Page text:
Now all of this is not intended to sound like an argument for inaction and an apology for the "complexities of the situation"--complex as the situation may be. When William Faulkner warned the North: "Wait, wait now, stop and consider first," we agreed; but only so long as consideration is not both first and last. For there is, at the moment, a crisis of sorts: the Southern extremists, at least in the Black Belt, seem to have pretty firm control, and they are not going to give it up without a fight.
The question is, then, what is the best way to fight the racist extremists? Is it by taking an opposite but equally extreme stand and hoping that the result will be a position half way between, or is it by demanding, firmly and quietly, something less than the ideal, indeed aiming publicly for that middle position? We think the latter way--at once flexible and firm, quiet and forceful--is the better answer. To win the legal principle, it was necessary and right for groups like the NAACP to carry their test cases as far as possible, and press for sweeping rulings that would require federal action for implementation. But the principle, as far as law goes, has been won, and new tactics are required. Pressing for extremes now is not likely to achieve a synthesis at all; it is much more likely to produce a violent reaction that could obliterate all the progress to date. Press for moderate goals, we say, and win them.
Despite all the discouraging incidents during this second year after the Supreme Court decision, there has been one outstanding event which embodies what we mean by gradualism and moderation: the Montgomery bus boycott. It was a local affair. Local leaders began it, for limited, local goals. It did not even aim at complete integration on busses; it merely sought the right for Negroes to sit in white sections during crowded hours. The NAACP here operated at its best: its local members were acting not as pawns of what appears to many Southerners as a dangerous outside organization, but as respectable citizens of Montgomery. And for this attitude, and the quiet strength of the movement, the Negro in Montgomery gained new respect, as well as legal victory.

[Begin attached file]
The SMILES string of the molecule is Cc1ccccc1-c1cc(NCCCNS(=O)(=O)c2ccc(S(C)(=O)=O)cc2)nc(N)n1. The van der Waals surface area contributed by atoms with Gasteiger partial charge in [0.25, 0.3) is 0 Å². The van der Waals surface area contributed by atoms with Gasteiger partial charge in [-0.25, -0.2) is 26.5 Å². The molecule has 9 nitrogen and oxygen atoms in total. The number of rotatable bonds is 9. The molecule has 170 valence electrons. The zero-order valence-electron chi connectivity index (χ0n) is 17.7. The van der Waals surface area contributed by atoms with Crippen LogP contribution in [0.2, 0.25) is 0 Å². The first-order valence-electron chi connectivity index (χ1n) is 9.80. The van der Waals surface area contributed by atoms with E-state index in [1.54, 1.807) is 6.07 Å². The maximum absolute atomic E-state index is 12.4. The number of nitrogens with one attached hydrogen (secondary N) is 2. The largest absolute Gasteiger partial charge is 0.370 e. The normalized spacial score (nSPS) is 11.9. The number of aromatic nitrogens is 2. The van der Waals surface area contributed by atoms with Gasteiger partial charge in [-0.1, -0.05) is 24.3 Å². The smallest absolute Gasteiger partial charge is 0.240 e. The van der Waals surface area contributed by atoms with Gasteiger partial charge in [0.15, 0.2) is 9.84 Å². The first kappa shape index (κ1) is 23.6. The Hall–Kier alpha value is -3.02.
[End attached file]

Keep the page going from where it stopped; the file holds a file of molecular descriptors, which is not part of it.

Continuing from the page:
The boycott, of course, had nothing to do with schools. But if some of the principles of Montgomery could be applied to educational integration, slow but lasting progress is likely to result. And, indeed, slow progress is all that can be hoped for. This is not to say that the NAACP should not continue putting test cases through the local courts: it should. Nor is it to say that the U.S. Justice Department has been diligent in prosecuting violations of civil rights: it has not. Nor is it to argue that the President has exhibited the warm creative leadership that he could so effectively focus upon the national Negro problem: his leadership in this regard has been virtually nil. But what we do say, and what we have tried to show by various case studies in this special supplement, is that the nation's racial wounds can be bound up without malice and with success--if those involved in the delicate art of integration constantly have in mind both principle and practicality.